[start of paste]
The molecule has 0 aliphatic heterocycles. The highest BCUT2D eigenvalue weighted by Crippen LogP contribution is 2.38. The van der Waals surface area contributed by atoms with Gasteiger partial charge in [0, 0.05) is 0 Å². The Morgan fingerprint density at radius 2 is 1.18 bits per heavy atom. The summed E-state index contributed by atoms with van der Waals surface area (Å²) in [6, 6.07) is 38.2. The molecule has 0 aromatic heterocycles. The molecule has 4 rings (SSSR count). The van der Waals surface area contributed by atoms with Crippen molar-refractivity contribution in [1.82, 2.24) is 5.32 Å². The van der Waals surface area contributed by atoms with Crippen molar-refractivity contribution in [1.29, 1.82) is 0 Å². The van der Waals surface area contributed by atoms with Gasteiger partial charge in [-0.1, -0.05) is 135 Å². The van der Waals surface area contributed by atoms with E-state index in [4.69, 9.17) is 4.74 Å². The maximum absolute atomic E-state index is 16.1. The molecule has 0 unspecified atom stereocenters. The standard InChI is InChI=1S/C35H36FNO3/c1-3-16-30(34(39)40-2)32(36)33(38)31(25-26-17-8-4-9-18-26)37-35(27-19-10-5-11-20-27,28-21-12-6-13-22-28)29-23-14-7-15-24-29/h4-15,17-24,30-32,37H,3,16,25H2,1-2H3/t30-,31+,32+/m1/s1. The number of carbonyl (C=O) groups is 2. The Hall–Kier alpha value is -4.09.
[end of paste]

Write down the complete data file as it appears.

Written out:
The molecule has 0 aliphatic heterocycles. The highest BCUT2D eigenvalue weighted by Crippen LogP contribution is 2.38. The van der Waals surface area contributed by atoms with Gasteiger partial charge in [0, 0.05) is 0 Å². The Morgan fingerprint density at radius 2 is 1.18 bits per heavy atom. The summed E-state index contributed by atoms with van der Waals surface area (Å²) in [6, 6.07) is 38.2. The molecule has 0 aromatic heterocycles. The molecule has 4 rings (SSSR count). The van der Waals surface area contributed by atoms with Crippen molar-refractivity contribution in [1.82, 2.24) is 5.32 Å². The van der Waals surface area contributed by atoms with Crippen molar-refractivity contribution in [1.29, 1.82) is 0 Å². The van der Waals surface area contributed by atoms with Gasteiger partial charge in [-0.1, -0.05) is 135 Å². The van der Waals surface area contributed by atoms with E-state index in [4.69, 9.17) is 4.74 Å². The maximum absolute atomic E-state index is 16.1. The molecule has 0 unspecified atom stereocenters. The standard InChI is InChI=1S/C35H36FNO3/c1-3-16-30(34(39)40-2)32(36)33(38)31(25-26-17-8-4-9-18-26)37-35(27-19-10-5-11-20-27,28-21-12-6-13-22-28)29-23-14-7-15-24-29/h4-15,17-24,30-32,37H,3,16,25H2,1-2H3/t30-,31+,32+/m1/s1. The number of carbonyl (C=O) groups is 2. The Hall–Kier alpha value is -4.09.